A new bill in the Texas legislature purporting to crack down on “riots” would instead stifle people’s ability to peacefully protest, experts say.
Senate Bill 912 would penalize someone for participating in a riot, sticking them with the bill for any damage to property, whether the individual demonstrator caused the damage or not.
But Elly Page, senior legal advisor with the International Center for Not-for-Profit Law, says Texas law defines a riot very broadly.
“You only need seven people,” Page said. “You only need a danger of property damage or injury that that group of seven people poses. You don’t actually need violence or destruction. It sort of gives expansive discretion to police and prosecutors to determine when a protest becomes a riot.”
The measure is one of dozens of similar bills advancing in state legislatures across the country in the wake of last year’s Black Lives Matter demonstrations.
Protests broke out across the country last summer after the killings of Breonna Taylor and George Floyd by police. Floyd’s killer, former Minneapolis Police officer Derek Chauvin, was convicted of his murder on Tuesday.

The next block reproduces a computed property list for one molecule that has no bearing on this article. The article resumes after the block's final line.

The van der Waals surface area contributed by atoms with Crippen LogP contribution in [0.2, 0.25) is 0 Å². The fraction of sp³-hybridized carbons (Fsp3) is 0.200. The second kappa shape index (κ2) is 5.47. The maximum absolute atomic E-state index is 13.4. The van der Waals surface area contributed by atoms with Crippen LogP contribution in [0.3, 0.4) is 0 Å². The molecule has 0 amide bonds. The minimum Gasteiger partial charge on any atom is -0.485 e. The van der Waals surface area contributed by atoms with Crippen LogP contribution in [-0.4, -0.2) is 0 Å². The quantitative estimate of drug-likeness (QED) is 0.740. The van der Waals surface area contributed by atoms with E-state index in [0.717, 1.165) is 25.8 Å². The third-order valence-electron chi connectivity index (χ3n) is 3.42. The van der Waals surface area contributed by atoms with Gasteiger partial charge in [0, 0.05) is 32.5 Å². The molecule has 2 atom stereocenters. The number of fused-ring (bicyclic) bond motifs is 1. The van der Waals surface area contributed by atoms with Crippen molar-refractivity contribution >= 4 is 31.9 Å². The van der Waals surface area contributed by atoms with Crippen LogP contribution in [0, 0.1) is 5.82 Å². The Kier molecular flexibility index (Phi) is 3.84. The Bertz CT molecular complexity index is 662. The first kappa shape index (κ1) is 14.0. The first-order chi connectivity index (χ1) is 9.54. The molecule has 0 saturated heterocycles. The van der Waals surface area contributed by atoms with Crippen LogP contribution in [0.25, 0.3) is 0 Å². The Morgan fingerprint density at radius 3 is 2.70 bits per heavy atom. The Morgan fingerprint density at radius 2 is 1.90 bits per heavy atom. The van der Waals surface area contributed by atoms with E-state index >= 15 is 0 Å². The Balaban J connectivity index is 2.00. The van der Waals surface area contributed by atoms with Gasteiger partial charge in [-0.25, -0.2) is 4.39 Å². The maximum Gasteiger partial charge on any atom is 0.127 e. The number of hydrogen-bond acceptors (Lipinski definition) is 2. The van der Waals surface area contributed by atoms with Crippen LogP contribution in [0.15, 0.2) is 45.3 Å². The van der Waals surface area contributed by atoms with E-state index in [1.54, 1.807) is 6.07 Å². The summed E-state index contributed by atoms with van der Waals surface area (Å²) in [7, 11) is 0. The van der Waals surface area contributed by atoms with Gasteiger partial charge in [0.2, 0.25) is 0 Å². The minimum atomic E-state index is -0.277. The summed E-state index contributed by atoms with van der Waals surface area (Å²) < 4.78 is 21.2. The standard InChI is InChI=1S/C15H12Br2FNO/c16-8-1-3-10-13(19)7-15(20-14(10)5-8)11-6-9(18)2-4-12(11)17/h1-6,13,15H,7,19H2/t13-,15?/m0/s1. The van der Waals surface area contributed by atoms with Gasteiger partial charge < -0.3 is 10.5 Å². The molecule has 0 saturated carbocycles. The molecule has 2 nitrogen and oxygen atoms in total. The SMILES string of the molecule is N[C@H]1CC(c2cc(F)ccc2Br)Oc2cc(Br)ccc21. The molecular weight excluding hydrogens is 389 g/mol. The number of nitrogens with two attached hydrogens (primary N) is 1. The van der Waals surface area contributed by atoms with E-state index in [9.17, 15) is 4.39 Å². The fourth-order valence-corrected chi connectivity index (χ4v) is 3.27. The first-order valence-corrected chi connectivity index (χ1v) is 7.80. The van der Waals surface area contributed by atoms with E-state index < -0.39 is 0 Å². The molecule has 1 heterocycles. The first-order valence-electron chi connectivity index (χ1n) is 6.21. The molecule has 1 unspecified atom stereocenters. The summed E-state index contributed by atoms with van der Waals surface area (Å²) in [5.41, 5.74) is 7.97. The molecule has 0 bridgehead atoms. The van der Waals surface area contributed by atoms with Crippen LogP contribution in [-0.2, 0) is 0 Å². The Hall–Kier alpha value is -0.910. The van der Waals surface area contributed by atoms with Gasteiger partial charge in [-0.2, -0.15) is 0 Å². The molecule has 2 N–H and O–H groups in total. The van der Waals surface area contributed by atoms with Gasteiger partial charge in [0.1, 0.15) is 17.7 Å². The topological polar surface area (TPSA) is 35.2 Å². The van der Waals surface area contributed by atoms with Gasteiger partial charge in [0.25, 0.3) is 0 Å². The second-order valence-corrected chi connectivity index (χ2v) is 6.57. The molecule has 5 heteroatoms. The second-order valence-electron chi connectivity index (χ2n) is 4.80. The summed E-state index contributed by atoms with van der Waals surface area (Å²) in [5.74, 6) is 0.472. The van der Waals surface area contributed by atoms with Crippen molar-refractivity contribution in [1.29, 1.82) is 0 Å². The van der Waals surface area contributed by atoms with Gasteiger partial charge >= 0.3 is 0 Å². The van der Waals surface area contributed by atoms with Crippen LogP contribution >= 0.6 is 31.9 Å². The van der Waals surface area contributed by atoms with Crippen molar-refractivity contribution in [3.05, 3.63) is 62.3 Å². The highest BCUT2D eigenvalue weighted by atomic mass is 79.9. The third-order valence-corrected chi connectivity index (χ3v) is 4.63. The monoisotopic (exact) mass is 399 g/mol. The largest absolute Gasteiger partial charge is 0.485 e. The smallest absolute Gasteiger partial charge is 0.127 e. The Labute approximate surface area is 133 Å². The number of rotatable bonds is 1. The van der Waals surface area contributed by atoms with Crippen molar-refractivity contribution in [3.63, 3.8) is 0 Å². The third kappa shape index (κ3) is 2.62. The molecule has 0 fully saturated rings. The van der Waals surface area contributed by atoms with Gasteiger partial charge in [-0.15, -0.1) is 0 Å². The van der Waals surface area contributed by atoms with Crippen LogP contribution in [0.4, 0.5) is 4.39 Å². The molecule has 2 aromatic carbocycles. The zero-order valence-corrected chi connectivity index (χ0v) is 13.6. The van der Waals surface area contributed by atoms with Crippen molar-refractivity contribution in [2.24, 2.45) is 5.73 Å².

There are currently more than 90 anti-riot bills in 35 state legislatures across the country — at least twice as many that were introduced in previous periods at the beginning of legislative sessions, Page said.
A new law in Okalahoma would grant immunity to any driver who unintentionally kills or injures a protestor while attempting to flee, and increases penalties for demonstrators blocking roadways. Florida, meanwhile, passed some of the toughest new restrictions on protests in the country, providing new protections for police and increasing penalties for violence during demonstrations.
“With this wave of bills,” Page said, “lawmakers have made it pretty clear, in their remarks and in the text of the bills themselves, that they are responding to the protests against racism and police violence.”
State Sen. Dawn Buckingham, R-Lakeway, sponsored the bill. A spokesman for Buckingham rejected the criticism, saying that the bills would not target any peaceful protest.
The bill passed unanimously out of committee on Tuesday and is heading for a vote of the full Senate. Four anti-riot bills are currently pending in the Texas Legislature. SB 912 is the furthest along the road to passage.
Nick Hudson, a strategist with ACLU of Texas, said the effect of such broad legislation is to chill people’s willingness to protest.
“It criminalizes peaceful protestors who are just exercising their First Amendment rights,” Hudson said.